||And the usual prattle from the bloody pulpit:
Like most tasting of older (some would say decrepit) wines, this was more
an intellectual experience than a sensual experience. Peoples opinions
varied all over the map on whether they liked the wines are not. The opinions
expressed above are, of course, the definitive ones!!
The Swans: Joe Swan released his first Estate Pinot in '73 (of which I
still have a btl). His first Pinots were made much like his Zins; big brooding
extracted oaked wines. But red Burgundy was his passion and his model,
not Zinfandel. In the late '70's, he started using more whole-berry fermentation
in the Pinots to get more of the elegance & finesse that makes Pinot
so great. I told Joe he was getting old & senile and was gutting the
wines (then... I was a big fan of the big extracted oaky Zins) with that.
He shook his head and assured me that I should stick with him and trust
him. Well.... old Joe knew more about making Pinot than I gave him credit
for. Those later Pinots of his really evolved into some very lovely very
Burgundian- style of Pinots. Hmmmmm. maybe there's something to be said
for elegance and balance in winemaking after all??? But what would I know!!
The CarnerosCreeks: I've followed the CarnerosCreek wines from the very
start; the '73 Napa Gamay I believe it was. There were some absolutely
stunning Zins made there in the mid-'70's from Eschen and Esola grapes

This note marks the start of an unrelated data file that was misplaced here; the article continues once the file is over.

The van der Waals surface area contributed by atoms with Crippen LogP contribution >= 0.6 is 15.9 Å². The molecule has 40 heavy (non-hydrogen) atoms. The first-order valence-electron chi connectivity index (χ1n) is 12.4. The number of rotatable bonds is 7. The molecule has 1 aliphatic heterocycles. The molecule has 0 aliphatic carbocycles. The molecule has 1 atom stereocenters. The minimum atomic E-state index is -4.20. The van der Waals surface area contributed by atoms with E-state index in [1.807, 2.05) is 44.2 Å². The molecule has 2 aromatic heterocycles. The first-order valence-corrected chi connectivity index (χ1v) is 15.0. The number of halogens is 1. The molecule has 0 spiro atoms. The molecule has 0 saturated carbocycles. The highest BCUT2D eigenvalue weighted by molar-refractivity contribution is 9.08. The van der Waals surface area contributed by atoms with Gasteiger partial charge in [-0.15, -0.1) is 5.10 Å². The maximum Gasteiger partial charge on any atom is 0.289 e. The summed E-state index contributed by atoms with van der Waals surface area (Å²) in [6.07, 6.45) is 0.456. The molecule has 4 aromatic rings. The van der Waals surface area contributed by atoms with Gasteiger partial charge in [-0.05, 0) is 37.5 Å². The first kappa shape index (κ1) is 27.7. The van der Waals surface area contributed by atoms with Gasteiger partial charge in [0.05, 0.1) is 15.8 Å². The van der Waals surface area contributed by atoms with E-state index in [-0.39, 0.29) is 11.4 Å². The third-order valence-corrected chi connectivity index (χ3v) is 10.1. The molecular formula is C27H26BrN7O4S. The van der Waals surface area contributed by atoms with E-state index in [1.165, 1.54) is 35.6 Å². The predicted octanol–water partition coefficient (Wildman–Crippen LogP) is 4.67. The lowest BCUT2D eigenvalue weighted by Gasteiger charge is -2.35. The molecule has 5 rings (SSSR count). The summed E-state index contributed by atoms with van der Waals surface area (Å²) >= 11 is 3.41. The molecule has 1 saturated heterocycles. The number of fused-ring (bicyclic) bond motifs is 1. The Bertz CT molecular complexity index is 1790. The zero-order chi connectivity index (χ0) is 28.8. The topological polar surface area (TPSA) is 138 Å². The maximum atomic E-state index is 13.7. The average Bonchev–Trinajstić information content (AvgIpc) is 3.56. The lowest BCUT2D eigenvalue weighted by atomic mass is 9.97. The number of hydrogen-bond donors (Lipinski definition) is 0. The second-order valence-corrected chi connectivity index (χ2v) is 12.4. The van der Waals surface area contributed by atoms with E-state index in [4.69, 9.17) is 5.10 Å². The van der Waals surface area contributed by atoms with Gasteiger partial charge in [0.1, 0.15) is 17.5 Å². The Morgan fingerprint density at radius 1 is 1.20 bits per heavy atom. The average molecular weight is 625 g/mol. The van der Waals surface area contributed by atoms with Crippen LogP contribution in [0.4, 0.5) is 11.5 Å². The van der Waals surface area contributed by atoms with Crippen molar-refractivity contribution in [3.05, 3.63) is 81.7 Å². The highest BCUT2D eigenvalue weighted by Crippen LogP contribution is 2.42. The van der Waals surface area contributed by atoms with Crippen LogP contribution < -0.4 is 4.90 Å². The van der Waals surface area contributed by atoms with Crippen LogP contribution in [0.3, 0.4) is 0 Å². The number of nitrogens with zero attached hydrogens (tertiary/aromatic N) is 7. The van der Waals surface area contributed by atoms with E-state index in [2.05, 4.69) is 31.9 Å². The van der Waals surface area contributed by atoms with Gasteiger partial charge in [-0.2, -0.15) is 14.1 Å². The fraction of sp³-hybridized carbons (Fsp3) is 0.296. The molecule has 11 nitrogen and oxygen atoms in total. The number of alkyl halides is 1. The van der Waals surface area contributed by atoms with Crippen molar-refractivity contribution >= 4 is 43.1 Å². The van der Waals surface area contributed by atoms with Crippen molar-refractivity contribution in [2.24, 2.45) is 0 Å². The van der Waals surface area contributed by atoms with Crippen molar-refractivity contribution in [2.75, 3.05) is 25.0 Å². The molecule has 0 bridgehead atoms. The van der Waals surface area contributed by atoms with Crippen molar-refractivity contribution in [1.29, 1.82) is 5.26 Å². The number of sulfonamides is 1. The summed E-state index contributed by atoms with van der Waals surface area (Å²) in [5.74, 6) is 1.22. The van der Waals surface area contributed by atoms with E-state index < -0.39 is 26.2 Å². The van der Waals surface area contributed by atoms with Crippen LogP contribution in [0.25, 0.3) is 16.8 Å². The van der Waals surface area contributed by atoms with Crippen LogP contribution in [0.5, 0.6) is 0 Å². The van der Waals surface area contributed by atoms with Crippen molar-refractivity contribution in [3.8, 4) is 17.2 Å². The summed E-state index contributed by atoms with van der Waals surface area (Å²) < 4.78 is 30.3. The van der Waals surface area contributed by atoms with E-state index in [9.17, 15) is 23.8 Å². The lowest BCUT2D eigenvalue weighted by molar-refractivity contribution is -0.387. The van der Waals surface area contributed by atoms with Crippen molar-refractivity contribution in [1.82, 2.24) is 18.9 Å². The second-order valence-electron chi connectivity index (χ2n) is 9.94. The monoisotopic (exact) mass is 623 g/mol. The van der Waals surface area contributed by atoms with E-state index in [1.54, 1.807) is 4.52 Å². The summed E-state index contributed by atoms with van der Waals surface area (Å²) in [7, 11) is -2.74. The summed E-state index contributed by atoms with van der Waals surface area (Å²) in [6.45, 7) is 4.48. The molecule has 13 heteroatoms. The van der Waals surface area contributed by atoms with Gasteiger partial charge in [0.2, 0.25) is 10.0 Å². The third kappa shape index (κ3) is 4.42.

up in Amador. They still get Cabernet from (the late) Ernie Esola's vnyd.
But Pinot was and always will be Frank Mahoney's passion. Frank is a very
sharp but quiet and low-key guy. I don't think he really gets the credit
he deserves for the enormous strides Pinots have made over the yrs in Calif.
He was a pioneer in promoting Pinot in the Carneros; he encouraged Tony
Truchard to plant grapes on his property just to the North of CarnerosCreek.
In the '70's, Frank planted all sorts of Pinot clones on his property,
vinified them all separately, and, working w/ UC/Davis, did much of the
seminal work in sorting out the mess of all the Pinot clones in Calif.
I've always liked the CarnerosCreek Pinots and don't think they get the
recognition they deserve. I think they are pretty characteristic of what
typifies the Carneros Pinots, that deep dark brooding earthy sort of style
of Pinot, as contrasted w/ the more fragrant/perfumey ones you get from
AndersonVlly or Santa Barbara. And, over the yrs, Frank has made some very
very good Chards and Cabernets. Truly, a wnry that has a special place
in my heart.
SantaCruzMtnVnyds: I've followed Ken Burnap's wines from the very start.
Big brooding strapping SantaCruzMtn kind of wines. Much like the man himself.
The early ones were often quite reduced in character (the "Burnap stench"
I used to call it) and very fecal/stinky/sewer gas in character. But they
had it all in the mouth; big extracted full of flavor. And, despite the
stench, they usually lost that character and developed into absolutely
marvelous wines. The one thing I've learned from Ken's wines is even when
the nose is quite reduced, if the flavor is there, be patient and let the
wine come around. I still have some of his Cabs & Duriffs from the
early '80's that were sooooo stinky they didn't sell, and they were marked
down to $5.49/btl. Wonderful wines now they be.
Rasmussen Pinots: I've followed Kent Rasmussen's wines from the very start.
They have been some of my favorite Carneros Pinots; fairly big oaked Pinots
w/ more black cherry fragrance than most. His Chards have also been some
of the best from the Carneros. He also plays around w/ some unusual varietals
(Early Burgundy, Dolcetto, Pinotage, etc) and makes an interesting lineup
of wines. One of my favorite winemakers with whom I've been a bit lax in
keeping up with.
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